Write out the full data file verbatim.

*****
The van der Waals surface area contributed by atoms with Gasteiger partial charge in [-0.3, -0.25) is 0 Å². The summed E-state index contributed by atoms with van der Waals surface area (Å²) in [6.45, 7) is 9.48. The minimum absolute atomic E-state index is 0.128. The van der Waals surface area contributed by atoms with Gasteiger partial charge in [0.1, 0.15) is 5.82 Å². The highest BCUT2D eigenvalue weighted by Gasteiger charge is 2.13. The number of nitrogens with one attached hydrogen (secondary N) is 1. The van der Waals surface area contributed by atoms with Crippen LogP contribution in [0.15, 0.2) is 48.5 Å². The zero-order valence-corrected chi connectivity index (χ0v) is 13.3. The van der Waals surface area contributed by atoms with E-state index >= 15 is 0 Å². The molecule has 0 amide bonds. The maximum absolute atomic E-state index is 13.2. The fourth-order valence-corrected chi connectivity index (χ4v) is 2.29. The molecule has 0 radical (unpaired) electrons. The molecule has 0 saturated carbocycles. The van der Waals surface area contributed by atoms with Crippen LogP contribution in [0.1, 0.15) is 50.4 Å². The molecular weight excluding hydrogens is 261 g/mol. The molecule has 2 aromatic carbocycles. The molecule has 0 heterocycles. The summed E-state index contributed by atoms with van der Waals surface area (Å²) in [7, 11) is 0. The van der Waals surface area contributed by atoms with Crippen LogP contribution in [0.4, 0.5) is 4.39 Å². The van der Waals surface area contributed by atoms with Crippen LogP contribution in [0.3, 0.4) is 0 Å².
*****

The van der Waals surface area contributed by atoms with Gasteiger partial charge in [-0.3, -0.25) is 0 Å². The summed E-state index contributed by atoms with van der Waals surface area (Å²) in [6.45, 7) is 9.48. The minimum absolute atomic E-state index is 0.128. The van der Waals surface area contributed by atoms with Gasteiger partial charge in [0.1, 0.15) is 5.82 Å². The highest BCUT2D eigenvalue weighted by Gasteiger charge is 2.13. The number of nitrogens with one attached hydrogen (secondary N) is 1. The van der Waals surface area contributed by atoms with Crippen LogP contribution in [0.15, 0.2) is 48.5 Å². The zero-order valence-corrected chi connectivity index (χ0v) is 13.3. The van der Waals surface area contributed by atoms with E-state index >= 15 is 0 Å². The molecule has 0 amide bonds. The maximum absolute atomic E-state index is 13.2. The fourth-order valence-corrected chi connectivity index (χ4v) is 2.29. The molecule has 0 radical (unpaired) electrons. The molecule has 0 saturated carbocycles. The van der Waals surface area contributed by atoms with Crippen LogP contribution in [0.1, 0.15) is 50.4 Å². The molecular weight excluding hydrogens is 261 g/mol. The molecule has 2 aromatic carbocycles. The molecule has 0 heterocycles. The summed E-state index contributed by atoms with van der Waals surface area (Å²) in [7, 11) is 0. The van der Waals surface area contributed by atoms with Crippen LogP contribution in [0.4, 0.5) is 4.39 Å². The van der Waals surface area contributed by atoms with Crippen LogP contribution in [0.3, 0.4) is 0 Å².